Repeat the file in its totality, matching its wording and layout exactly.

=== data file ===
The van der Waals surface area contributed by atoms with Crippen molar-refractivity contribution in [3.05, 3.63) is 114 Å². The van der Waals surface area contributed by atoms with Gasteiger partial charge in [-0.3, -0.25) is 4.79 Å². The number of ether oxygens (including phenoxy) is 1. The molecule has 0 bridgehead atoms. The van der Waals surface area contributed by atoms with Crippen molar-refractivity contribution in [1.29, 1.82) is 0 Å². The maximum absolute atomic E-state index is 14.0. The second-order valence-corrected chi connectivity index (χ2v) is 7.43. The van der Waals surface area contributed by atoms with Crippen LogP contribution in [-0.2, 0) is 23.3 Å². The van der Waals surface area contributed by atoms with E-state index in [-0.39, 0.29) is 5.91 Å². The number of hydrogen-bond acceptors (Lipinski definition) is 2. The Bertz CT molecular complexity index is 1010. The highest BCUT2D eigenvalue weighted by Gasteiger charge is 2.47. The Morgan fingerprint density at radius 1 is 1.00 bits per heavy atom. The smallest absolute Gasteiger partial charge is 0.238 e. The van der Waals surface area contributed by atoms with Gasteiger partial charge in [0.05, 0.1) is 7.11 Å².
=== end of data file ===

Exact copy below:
The van der Waals surface area contributed by atoms with Crippen molar-refractivity contribution in [3.05, 3.63) is 114 Å². The van der Waals surface area contributed by atoms with Gasteiger partial charge in [-0.3, -0.25) is 4.79 Å². The number of ether oxygens (including phenoxy) is 1. The molecule has 0 bridgehead atoms. The van der Waals surface area contributed by atoms with Crippen molar-refractivity contribution in [1.29, 1.82) is 0 Å². The maximum absolute atomic E-state index is 14.0. The second-order valence-corrected chi connectivity index (χ2v) is 7.43. The van der Waals surface area contributed by atoms with Crippen LogP contribution in [-0.2, 0) is 23.3 Å². The van der Waals surface area contributed by atoms with E-state index in [-0.39, 0.29) is 5.91 Å². The number of hydrogen-bond acceptors (Lipinski definition) is 2. The Bertz CT molecular complexity index is 1010. The highest BCUT2D eigenvalue weighted by Gasteiger charge is 2.47. The Morgan fingerprint density at radius 1 is 1.00 bits per heavy atom. The smallest absolute Gasteiger partial charge is 0.238 e. The van der Waals surface area contributed by atoms with Gasteiger partial charge in [0.05, 0.1) is 7.11 Å².